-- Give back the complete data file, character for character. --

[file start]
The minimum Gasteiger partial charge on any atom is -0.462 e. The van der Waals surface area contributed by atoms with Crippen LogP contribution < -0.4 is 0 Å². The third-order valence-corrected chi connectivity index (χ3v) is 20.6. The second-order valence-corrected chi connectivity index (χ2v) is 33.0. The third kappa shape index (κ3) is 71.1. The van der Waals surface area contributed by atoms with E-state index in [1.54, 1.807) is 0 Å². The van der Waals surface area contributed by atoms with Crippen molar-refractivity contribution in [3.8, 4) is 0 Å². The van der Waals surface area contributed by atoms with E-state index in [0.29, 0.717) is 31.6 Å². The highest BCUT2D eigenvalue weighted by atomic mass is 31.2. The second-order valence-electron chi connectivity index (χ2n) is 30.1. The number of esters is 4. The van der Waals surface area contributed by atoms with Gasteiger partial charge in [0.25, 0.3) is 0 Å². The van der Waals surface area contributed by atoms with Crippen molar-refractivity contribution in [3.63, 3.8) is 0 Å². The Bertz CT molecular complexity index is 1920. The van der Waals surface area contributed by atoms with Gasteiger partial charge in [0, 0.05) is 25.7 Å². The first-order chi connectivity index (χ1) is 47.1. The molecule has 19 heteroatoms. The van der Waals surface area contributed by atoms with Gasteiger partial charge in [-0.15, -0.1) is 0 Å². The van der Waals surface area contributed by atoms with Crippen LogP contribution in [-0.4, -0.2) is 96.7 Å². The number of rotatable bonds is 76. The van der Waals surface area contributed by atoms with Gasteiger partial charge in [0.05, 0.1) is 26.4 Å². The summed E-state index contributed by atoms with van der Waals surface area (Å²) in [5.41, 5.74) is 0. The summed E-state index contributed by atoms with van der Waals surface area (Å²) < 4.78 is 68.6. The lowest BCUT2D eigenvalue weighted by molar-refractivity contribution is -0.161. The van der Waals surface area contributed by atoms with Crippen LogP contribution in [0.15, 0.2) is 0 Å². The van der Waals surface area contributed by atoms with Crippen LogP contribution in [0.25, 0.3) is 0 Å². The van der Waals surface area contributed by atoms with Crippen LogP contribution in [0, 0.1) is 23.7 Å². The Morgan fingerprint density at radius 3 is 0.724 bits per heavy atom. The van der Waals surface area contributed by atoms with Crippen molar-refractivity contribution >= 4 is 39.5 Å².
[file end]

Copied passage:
The minimum Gasteiger partial charge on any atom is -0.462 e. The van der Waals surface area contributed by atoms with Crippen LogP contribution < -0.4 is 0 Å². The third-order valence-corrected chi connectivity index (χ3v) is 20.6. The second-order valence-corrected chi connectivity index (χ2v) is 33.0. The third kappa shape index (κ3) is 71.1. The van der Waals surface area contributed by atoms with E-state index in [1.54, 1.807) is 0 Å². The van der Waals surface area contributed by atoms with Crippen molar-refractivity contribution in [3.8, 4) is 0 Å². The van der Waals surface area contributed by atoms with E-state index in [0.29, 0.717) is 31.6 Å². The highest BCUT2D eigenvalue weighted by atomic mass is 31.2. The second-order valence-electron chi connectivity index (χ2n) is 30.1. The number of esters is 4. The van der Waals surface area contributed by atoms with Gasteiger partial charge in [0.25, 0.3) is 0 Å². The van der Waals surface area contributed by atoms with Crippen molar-refractivity contribution in [3.63, 3.8) is 0 Å². The Bertz CT molecular complexity index is 1920. The van der Waals surface area contributed by atoms with Gasteiger partial charge in [0, 0.05) is 25.7 Å². The first-order chi connectivity index (χ1) is 47.1. The molecule has 19 heteroatoms. The van der Waals surface area contributed by atoms with Gasteiger partial charge in [-0.15, -0.1) is 0 Å². The van der Waals surface area contributed by atoms with Crippen LogP contribution in [-0.4, -0.2) is 96.7 Å². The number of rotatable bonds is 76. The van der Waals surface area contributed by atoms with Gasteiger partial charge in [0.05, 0.1) is 26.4 Å². The summed E-state index contributed by atoms with van der Waals surface area (Å²) in [5.41, 5.74) is 0. The summed E-state index contributed by atoms with van der Waals surface area (Å²) < 4.78 is 68.6. The lowest BCUT2D eigenvalue weighted by molar-refractivity contribution is -0.161. The van der Waals surface area contributed by atoms with Crippen LogP contribution in [0.15, 0.2) is 0 Å². The van der Waals surface area contributed by atoms with Crippen LogP contribution in [0.25, 0.3) is 0 Å². The van der Waals surface area contributed by atoms with Crippen LogP contribution in [0, 0.1) is 23.7 Å². The Morgan fingerprint density at radius 3 is 0.724 bits per heavy atom. The van der Waals surface area contributed by atoms with Crippen molar-refractivity contribution >= 4 is 39.5 Å².